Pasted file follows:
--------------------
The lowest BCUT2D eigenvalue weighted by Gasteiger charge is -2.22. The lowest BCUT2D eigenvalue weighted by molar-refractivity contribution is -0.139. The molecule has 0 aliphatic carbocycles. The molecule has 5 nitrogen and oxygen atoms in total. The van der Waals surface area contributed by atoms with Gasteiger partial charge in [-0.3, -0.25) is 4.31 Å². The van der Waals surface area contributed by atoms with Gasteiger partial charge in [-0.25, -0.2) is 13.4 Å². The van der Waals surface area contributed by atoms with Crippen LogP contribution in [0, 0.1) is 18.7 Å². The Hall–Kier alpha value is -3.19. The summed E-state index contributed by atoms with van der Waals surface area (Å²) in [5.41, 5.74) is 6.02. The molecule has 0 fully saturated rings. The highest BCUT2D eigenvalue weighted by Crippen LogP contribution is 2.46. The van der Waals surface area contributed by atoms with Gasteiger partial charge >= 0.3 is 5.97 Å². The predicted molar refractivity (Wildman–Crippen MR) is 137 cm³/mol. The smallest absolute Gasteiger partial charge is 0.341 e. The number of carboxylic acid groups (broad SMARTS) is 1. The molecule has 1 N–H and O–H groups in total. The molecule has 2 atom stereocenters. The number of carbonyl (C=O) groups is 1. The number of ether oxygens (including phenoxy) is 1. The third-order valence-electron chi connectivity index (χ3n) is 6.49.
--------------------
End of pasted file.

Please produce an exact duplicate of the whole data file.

The lowest BCUT2D eigenvalue weighted by Gasteiger charge is -2.22. The lowest BCUT2D eigenvalue weighted by molar-refractivity contribution is -0.139. The molecule has 0 aliphatic carbocycles. The molecule has 5 nitrogen and oxygen atoms in total. The van der Waals surface area contributed by atoms with Gasteiger partial charge in [-0.3, -0.25) is 4.31 Å². The van der Waals surface area contributed by atoms with Gasteiger partial charge in [-0.25, -0.2) is 13.4 Å². The van der Waals surface area contributed by atoms with Crippen LogP contribution in [0, 0.1) is 18.7 Å². The Hall–Kier alpha value is -3.19. The summed E-state index contributed by atoms with van der Waals surface area (Å²) in [5.41, 5.74) is 6.02. The molecule has 0 fully saturated rings. The highest BCUT2D eigenvalue weighted by Crippen LogP contribution is 2.46. The van der Waals surface area contributed by atoms with Gasteiger partial charge >= 0.3 is 5.97 Å². The predicted molar refractivity (Wildman–Crippen MR) is 137 cm³/mol. The smallest absolute Gasteiger partial charge is 0.341 e. The number of carboxylic acid groups (broad SMARTS) is 1. The molecule has 1 N–H and O–H groups in total. The molecule has 2 atom stereocenters. The number of carbonyl (C=O) groups is 1. The number of ether oxygens (including phenoxy) is 1. The third-order valence-electron chi connectivity index (χ3n) is 6.49.